A major effort under way at Harvard School of Public Health (HSPH) to redesign its educational strategy has received significant new support of $12.5 million from the Charina Endowment Fund and Richard L. (M.B.A. ’59) and Ronay Menschel of New York City.The Transforming Public Health Education Initiative Fund will support development of innovative materials, technologies, and approaches required to redesign the master’s degree program for health professionals and to develop a new leadership doctorate in public health. The innovations will also benefit other graduate degree programs at the School as part of an overall effort to better prepare 21st-century students to achieve maximum impact in their careers.The $12.5 million will underwrite efforts by the HSPH faculty to infuse the educational experience at HSPH with more case-based and field-based “real world” learning opportunities. It will also accelerate efforts at the School to develop “flipped classroom” experiences, in which lecture-style material is increasingly delivered online before class, while classroom time is spent by students and faculty actively engaging together to develop strategies for solving the types of problems students will encounter in their careers.The fund will support the development of revised and enhanced master’s-level curricula to be made available to students in 2015, and a new doctor of public health (Dr.P.H.) degree that the School will offer for the first time beginning in 2014. Both degrees will continue and strengthen the HSPH tradition of preparing students for leadership careers in public health.The overall support to public health in the past year by the Charina Endowment Fund and the Menschels is $15 million. Their support includes an earlier $2.5 million to fund Ariadne Labs, a joint initiative of HSPH and Brigham and Women’s Hospital headed by Atul Gawande to improve health systems performance in the U.S. and globally through simple checklists and other innovations that reduce surgical errors, increase the safety of childbirth, and produce better planning with patients for end-of-life care.This new funding for education builds on a gift HSPH received in 2012 from an anonymous donor for $5 million for curriculum development and scholarships for a new doctor of public health (Dr.P.H.) program at the School. The School also received a $500,000 grant from the Medtronic Foundation in 2011 to support efforts to enhance its educational programs, and a $300,000 grant for faculty training from the Harvard Initiative for Learning and Teaching (HILT).“This combined funding, totaling $18.3 million, shows a remarkable level of philanthropic interest in, and commitment to, public health education in the U.S. and globally. It positions us well to continue to educate the public health leaders of tomorrow,” said Julio Frenk, HSPH dean. “As soon as this fall, students at the School will begin to benefit from the generosity of these gifts through the enhanced classroom experiences they will encounter.”The Transforming Public Health Education Initiative Fund will also support facilities development to make these innovative and team-based approaches to education possible. It will facilitate opportunities for HSPH faculty to collaborate with other faculty across Harvard to improve students’ educational experiences, and will provide support for faculty to learn new ways of teaching content that will more actively involve students in learning.“Public health students preparing for leadership roles in government, nongovernmental agencies, and private firms need both in-depth knowledge in specialized areas of public health and a wealth of competencies that enable them to work collaboratively across the wide range of disciplines involved in improving the world’s health,” said Frenk. “We are re-envisioning our approach to education in our professional programs to enable our students to meet the rapidly changing needs of the field.”“We support Harvard School of Public Health with our philanthropy because we believe in the importance of public health and the opportunity to expand the knowledge and skill sets of future public health leaders through the use of technology and case studies examining evolving health challenges,” said Ronay Menschel.“Improving learning leads to better-prepared students who can more successfully address the major public health issues facing the world today,” said Richard Menschel. “Better-educated public health leaders have the capacity to improve the health of us all.”“To transform public health education for the 21st century we must supplement traditional lectures with case-based teaching and with team-based learning, simulations, and other experience-oriented opportunities,” said Frenk. “Thanks to the extraordinary generosity of the Charina Endowment Fund and Richard and Ronay Menschel, we will harness the latest advances in educational technology and give our faculty the time they very much want to learn new teaching methods and infuse their courses with these new instructional approaches.”Richard Menschel, a senior director at Goldman Sachs, lives in Manhattan with his wife, Ronay, who is the chairwoman of Phipps Houses and The Trust for Governors Island. They have three daughters: Charis ’97; Sabina ’99, M.B.A. ’05; and Celene ’04, M.B.A.’13. Ronay is a Cornell University graduate and a past vice chair of its board of trustees. Over the years, the couple has shared their generosity with several Harvard Schools and programs, including the Business School, the Graduate School of Education, HSPH, and the Harvard Art Museums. Richard Menschel’s involvement with Harvard includes many leadership roles, including national co-chair of the Harvard University Campaign in 1992-99, service on the University Campaign Executive Committee, and honorary co-chair of the forthcoming HSPH Capital Campaign. Richard Menschel is a recipient of the Harvard Medal.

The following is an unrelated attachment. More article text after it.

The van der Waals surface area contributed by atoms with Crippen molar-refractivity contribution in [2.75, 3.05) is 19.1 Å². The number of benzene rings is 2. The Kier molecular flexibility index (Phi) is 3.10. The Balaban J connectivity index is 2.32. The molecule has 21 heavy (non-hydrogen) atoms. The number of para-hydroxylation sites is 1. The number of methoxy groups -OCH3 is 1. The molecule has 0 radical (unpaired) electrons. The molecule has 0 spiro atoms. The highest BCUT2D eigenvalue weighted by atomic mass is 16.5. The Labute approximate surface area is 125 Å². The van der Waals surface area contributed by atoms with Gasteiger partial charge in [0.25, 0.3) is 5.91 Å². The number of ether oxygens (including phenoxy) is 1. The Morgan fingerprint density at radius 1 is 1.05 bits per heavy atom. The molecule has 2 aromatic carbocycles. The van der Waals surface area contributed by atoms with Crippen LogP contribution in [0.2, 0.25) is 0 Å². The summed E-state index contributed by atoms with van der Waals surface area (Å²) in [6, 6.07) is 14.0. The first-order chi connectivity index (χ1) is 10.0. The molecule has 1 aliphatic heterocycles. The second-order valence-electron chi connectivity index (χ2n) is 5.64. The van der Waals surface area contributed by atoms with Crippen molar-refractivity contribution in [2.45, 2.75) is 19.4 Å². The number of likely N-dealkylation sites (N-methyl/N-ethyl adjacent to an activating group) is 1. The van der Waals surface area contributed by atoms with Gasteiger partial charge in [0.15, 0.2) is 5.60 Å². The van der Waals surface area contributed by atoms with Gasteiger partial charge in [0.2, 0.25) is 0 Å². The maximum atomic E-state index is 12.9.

Before Notre Dame took on Massachussetts on Saturday, a panel composed of Notre Dame faculty convened in Jordan Hall of Science to discuss “Science, Religion and Environmental Change: How it Relates to the encyclical the Pope Has Issued.”Panel moderator Mary Galvin, dean of the College of Science, said the discussion is particularly timely given that Pope Francis has been speaking about his encyclical, “Laudato si’” and the moral obligation to solve the issue of climate change during his visit to the United States.“Pope Francis in a statement said ‘Climate change is a problem that can no longer be left to future generations,’” Galvin said. “‘When it comes to the care of our common home, we are living at a critical moment.’”The first panelist, David Lodge, professor of biology and director of the Notre Dame Environmental Change Initiative, began the panel by giving some historical context.“At the intersection of science and religion, you can’t just jump into any modern document and think that it can be taken entirely at face value,” he said. “You want to think about how the scientific community … might react to such a document. The history of the interaction between Christianity and science has been, to say the least, a little fraught on occasion.”Lodge spoke specifically of the conflicts between Galileo, Darwinism and environmentalism and the Church. He said these are three examples “on which it’s difficult to even entertain a serious, polite conversation sometimes” between the Church and the scientific community.“And into that context steps Pope Francis,” Lodge said. “And Pope Francis and the encyclical really provide some just wonderfully refreshing surprises in this context. … Pope Francis takes science really seriously … so scientists can read this document and feel perhaps pleasantly surprised given the context I described.”Lodge also said Francis writes in the encyclical that environmental change should be a moral concern for humans everywhere, not just those who are directly affected by it at this moment in time or those who place an intrinsic value on the lives of other creatures.“In the encyclical Pope Francis says ‘Interdependence obliges us to think of one world with a common path,’” Lodge said. “God does not only love us, the Pope says, he loves all the other critters, too, and that’s the basis of the moral obligation.”Panelist Georges Enderle, professor of international business ethics said people need to accept climate change is a problem in the world today.“I think it is very crucial to open our eyes and face reality,” he said. “This is not just the opinion of a few people studying philosophy, but I think it’s an urgent need which is emphasized by the Pope in this encyclical.”“Climate change is an enormously complex and urgent problem,” Enderle said. “We need new dialogue, and the Pope, in his address to the joint session and to Congress … urges us to talk together, to seek together and to have a dialogue, because only then will we have a chance to address those important issues. We need action at all levels. The rule of law in a country is a public good, which means everybody benefits from it, and a war is a public bad. Everybody is affected by it. And so, if you say … the climate issue is a public bad, we have to think about how to address it.”The third panelist, Joyce Coffee, managing director of Notre Dame Global Adaptation Index (ND-GAIN), said she believes through his encyclical, the Pope has made the issue of climate change a human rights issue that is not just for Americans to think about in terms of how it affects first-world countries such as the United States.“The Pope has really put the question of climate change firmly and unequivocally as a human rights question,” she said. “Those living in lower incomes in least-developed countries experience 10 times more climate impacts than those in rich countries on an annual basis. Our data also showed that it would take more than 100 years for lower income countries to reach the level of resilience that we enjoy in upper-income countries, and this disproportionate risk is something the Papal encyclical calls out.”Coffee also spoke to ND-GAIN’s mission, saying the organization’s mission of service to justice, educating the next generation of leaders and increasing the world’s awareness about the need to adapt to climate change, lines up with Pope Francis’s call to action in his encyclical.“We believe that if we can increase the uptick of investments that save lives and improve livelihoods in the face of global shifts, we will in fact be addressing that incredible call to action that is throughout the Papal encyclical,” Coffee said. “We will actually be seizing opportunities for these collateral benefits of climate adaptation … the Pope spoke to. … Climate adaptation lifts more out of poverty. … Climate adaptation can help decrease armed conflict, especially when that conflict is driven by droughts and food insecurity.”Alan Hamlet, assistant professor in the department of civil environmental engineering and earth sciences, said the encyclical makes the need to address water as a part of this discussion clear.“Almost everything that we care about, in a global context right down to our daily lives, is very connected with water,” he said. “The encyclical does an absolutely great job of laying down the connections between social, technical, economic and so forth, all of those systems. And embedded in almost all of those issues is water.”Hamlet said the world needs to move away from looking to past water trends to predict future ones and to move past the damage report into solutions.“There’s a great need, in the water sector, to move beyond the use of historical records for our planning,” Hamlet said. “We assume that the variability we’ve seen in the past with historical records is a crystal ball of sorts for the future. With climate change, that idea is really gone and we need to use models instead of observations. … We also need to move beyond the damage report. … It is an extensive, formidable list, but we need now to move beyond saying what is going to break to saying how we are going to try to fix it.”Despite the panelists’ praise of Pope Francis’s encyclical for addressing many critical issues, they also voiced concerns about certain aspects, such as its specificity to which it did not address other topics that they felt should be mentioned.During her introduction, Galvin said Notre Dame is already taking necessary steps to meet the challenge presented in the Papal encyclical.“This is a critical time which will require all of us to act,” she said. “At Notre Dame, Fr. John Jenkins announced this week, on Monday, that Notre Dame will cease burning coal in five years and cut CO2 emissions in half by 2030.”The panelists also spoke about the unique role Notre Dame may play as a Catholic university in carrying out the mission presented by Pope Francis in his encyclical.“I came upon the line [in the encyclical] that said, ‘Young people demand change,’” Coffee said. “‘They wonder how anyone can claim to be building a better future without thinking of the environment degradation and suffering of the excluded.’ I thought that sounds so much like the mission statement here. … I think that we have a real opportunity here to further that quest for human solidarity within the curriculum, action and work that happens at our University that impact society, to really bring more service to justice through the University’s efforts to educate the next generation of leaders.”Tags: and Environmental Change”, encyclical, Professor panel, religion, science